Nobody wants to be forced to retire early. Unfortunately, things don’t always go as planned and external factors such as layoffs and health concerns might make the decision for you.
Further complicating this issue, inflation and high interest rates have put retirement in the backseat for many Americans — something that will hit early forced retirees the hardest and worsen the gap between savings and target retirement income.
An Allianz survey, for example, recently noted that 40% of Americans say they don’t have a financial plan for retirement and will just figure it out when they get there, while 56% don’t know where to start planning beyond having a basic retirement account like a 401(k) or IRA.
Yet, experts note that there are also several steps these early and forced retirees should try to avoid, if possible, to preserve their financial well-being.
Claiming Social Security Too Early
While claiming Social Security early might be appropriate for some, in many instances delaying Social Security even a few years, or until full Social Security, is beneficial.
“Waiting to claim your Social Security benefit results in an 8% increase in your benefit each year,” said T.J. Williams, financial advisor and regional vice president at Wealth Enhancement Group.
Full retirement age (FRA) is 67 for those attaining age 62 in 2023, according to the Social Security Administration.
However, even after reaching FRA, you will receive “delayed retirement credits” for each month you delay filing for your benefits, and there is no additional benefit increase for delay after age 70, Williams said.
Those who are in a pre-Social-Security age bucket are going to need to completely revise their budget, said Andrew Crowell, financial advisor and vice chairman of wealth management at D.A. Davidson. They might need to find supplemental income sources, he said.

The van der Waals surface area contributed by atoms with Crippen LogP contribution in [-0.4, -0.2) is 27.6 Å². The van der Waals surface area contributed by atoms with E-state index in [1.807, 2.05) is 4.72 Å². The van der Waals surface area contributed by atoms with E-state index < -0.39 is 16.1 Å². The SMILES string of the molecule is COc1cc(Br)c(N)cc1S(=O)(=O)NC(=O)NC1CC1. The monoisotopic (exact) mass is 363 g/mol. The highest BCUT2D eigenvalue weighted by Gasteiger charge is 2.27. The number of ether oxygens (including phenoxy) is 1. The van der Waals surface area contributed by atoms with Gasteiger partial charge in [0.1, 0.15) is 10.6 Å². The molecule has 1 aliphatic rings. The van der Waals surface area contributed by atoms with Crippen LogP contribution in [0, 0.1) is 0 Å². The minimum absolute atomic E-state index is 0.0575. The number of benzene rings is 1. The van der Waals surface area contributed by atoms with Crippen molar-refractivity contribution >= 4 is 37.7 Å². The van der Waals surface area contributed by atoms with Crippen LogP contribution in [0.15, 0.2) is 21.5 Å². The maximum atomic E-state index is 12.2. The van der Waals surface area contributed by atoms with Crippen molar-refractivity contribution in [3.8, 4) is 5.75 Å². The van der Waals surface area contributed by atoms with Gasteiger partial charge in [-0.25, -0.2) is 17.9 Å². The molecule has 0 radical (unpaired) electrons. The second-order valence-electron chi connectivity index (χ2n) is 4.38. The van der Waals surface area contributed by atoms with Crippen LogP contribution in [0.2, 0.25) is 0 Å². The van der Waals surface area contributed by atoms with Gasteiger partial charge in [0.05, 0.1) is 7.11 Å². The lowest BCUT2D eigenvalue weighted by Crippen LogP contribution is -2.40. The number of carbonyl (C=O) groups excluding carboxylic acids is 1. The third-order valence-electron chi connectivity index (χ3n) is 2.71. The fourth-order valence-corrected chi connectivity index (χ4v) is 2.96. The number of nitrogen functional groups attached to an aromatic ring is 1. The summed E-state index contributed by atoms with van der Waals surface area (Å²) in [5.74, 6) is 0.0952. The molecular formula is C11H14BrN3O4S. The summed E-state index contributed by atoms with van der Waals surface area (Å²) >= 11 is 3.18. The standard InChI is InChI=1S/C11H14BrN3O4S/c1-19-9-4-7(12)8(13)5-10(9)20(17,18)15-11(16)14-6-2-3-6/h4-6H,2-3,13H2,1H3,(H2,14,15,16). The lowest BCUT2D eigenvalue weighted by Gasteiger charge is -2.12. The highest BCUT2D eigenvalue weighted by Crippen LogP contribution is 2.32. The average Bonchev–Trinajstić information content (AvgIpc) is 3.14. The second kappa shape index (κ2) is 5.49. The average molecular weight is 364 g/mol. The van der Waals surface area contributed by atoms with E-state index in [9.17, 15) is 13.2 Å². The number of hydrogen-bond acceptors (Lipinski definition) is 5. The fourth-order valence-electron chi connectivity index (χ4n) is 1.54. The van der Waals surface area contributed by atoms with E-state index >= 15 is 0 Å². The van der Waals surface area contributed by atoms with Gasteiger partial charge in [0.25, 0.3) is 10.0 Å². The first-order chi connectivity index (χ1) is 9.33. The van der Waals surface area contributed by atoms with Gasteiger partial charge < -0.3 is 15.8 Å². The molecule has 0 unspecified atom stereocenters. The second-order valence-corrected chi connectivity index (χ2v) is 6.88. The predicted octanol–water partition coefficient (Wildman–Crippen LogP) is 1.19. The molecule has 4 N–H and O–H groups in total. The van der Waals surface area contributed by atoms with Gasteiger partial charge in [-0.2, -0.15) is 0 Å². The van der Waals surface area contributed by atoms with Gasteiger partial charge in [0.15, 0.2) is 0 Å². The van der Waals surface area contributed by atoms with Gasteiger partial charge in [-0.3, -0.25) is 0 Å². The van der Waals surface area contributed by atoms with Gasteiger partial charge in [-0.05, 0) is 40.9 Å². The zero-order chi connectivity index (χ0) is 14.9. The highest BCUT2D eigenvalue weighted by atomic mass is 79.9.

Raiding Your 401(k) or IRA Without a Game Plan
Accumulating wealth is one part of the puzzle of long-term financial security, and the distribution or income phase of retirement is by far the most neglected and most critical part of long-term financial health, Williams said.
In turn, knowing which accounts to pull resources from — IRA, Roth IRA, savings, equity within the home or insurances — and at which levels each year, as well as understanding the tax, market and long-term effects, is critical to long term health.
“For example,” Williams said, “in a year in which you had full employment, your income may be higher than in future years. Pulling 100% of needed resources from a traditional IRA may increase your taxable income more than necessary compared to other available assets. Working with a professional to design a tax-efficient distribution plan can dramatically increase the likelihood of long-term success.”
Taking On More Debt
Experts agree that now, more than ever, is not the time to accumulate more debt — especially in this high-rate environment. Without any income, your goal should be to reduce expenses that can work against you.
For example, for the week ending June 7, the average credit card interest rate was 20.69%, according to Creditcards.com. That can further put a dent in finances.
“The more debt you take out on a high-interest rate credit card, for example,” Williams said, “the higher the monthly interest expense. A situation like this can snowball out of control quickly if not managed properly.”
Making Emotional Decisions Regarding Investments
The sudden lack of employment might trigger some to make rash or emotional financial decisions, which can have detrimental long-term consequences.
“Be mindful that decisions do have repercussions,” Williams said, “and, depending on the type of account (outside of IRAs), tax consequences may arise based on the sale of investments.”
Williams added that another common theme is FOMO, and many take the stance that they need to “catch up” or that they need to invest to make sure they have enough later in life.
“This action without a plan often causes an emotional roller coaster,” Williams said, “as the … investment was based on emotion and not a fundamental plan.”
More From GOBankingRates